The major indexes failed to maintain the previous week’s positive momentum as the S&P 500 and the NASDAQ slipped around 1% and the Dow fell nearly 2%. Stocks declined sharply on Thursday amid growing concerns about tightening monetary policy. Aretha Franklin was in the news this week as her sons are going to court to argue over her estate almost 5 years after her passing. I have broken down this week’s update using songs from the aforementioned Queen of Soul.
Ain’t No Way
Sure ain’t no way for the market can keep predicting the Fed is done with the rate hikes. That’ because Wednesday’s release of minutes from the U.S. Federal Reserve’s mid-June meeting reinforced what I have been saying that we’re likely to see further interest rate increases. The minutes showed that a majority of Fed officials expected there would be a need for further hikes, and some non voting members wanted to continue raising rates at their June meeting. Renewed worries about the outlook for more interest-rate increases sent yields of U.S. government bonds higher for the second week in a row and was a large reason stocks were down this week.
Don’t Play That Song
A strong labor market means more runway for the Fed to raise rates. The market does not want that, which is why we had a big drop on Thursday after the ADP jobs report came in much stronger than expected. On Friday, we found out the unemployment rate slipped to 3.6%.and more importantly average hourly wage gains continue to remain elevated at 4.4%, versus expectations of 4.2%. The Fed would like to see wage growth head toward 3.5% to remain consistent with a 2.0% inflation target. So increasing wage growth is not the song the market wants to hear.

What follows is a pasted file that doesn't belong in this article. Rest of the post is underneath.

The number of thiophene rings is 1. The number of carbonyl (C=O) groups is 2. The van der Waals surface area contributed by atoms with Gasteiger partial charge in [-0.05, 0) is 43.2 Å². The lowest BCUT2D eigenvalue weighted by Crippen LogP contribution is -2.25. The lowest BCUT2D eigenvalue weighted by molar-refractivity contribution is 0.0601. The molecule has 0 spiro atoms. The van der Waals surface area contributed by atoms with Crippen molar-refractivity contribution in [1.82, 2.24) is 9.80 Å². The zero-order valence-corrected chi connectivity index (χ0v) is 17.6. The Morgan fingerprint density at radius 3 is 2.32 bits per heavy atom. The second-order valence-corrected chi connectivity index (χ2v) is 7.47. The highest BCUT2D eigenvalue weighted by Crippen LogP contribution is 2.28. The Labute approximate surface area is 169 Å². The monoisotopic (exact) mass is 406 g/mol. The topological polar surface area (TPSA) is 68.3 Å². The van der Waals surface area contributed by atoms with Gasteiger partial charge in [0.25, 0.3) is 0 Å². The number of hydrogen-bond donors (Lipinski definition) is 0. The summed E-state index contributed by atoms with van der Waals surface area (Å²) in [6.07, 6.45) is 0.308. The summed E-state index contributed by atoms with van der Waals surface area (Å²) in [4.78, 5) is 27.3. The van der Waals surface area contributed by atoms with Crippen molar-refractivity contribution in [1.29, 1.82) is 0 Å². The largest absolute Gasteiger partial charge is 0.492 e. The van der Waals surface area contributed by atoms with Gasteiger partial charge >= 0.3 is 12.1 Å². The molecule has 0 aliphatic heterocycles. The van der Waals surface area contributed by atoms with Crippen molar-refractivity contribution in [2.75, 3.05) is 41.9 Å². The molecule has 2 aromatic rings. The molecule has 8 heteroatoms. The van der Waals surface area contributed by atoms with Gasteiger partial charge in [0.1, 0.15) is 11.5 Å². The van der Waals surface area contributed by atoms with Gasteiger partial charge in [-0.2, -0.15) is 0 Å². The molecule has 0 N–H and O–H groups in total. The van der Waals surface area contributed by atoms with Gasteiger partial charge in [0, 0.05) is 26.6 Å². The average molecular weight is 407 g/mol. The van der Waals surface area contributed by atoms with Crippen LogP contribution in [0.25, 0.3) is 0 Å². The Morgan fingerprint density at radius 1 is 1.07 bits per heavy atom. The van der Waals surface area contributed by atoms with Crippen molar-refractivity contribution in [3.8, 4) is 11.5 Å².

Until You Come Back to Me
The major oil-producing countries continue to cut supply counting on demand eventually coming back. The moves have provided a lift for oil prices for the second week in a row. U.S. crude was trading at nearly $74 per barrel on Friday, up more than 4% for the week and almost 7% higher than its price a couple weeks earlier.
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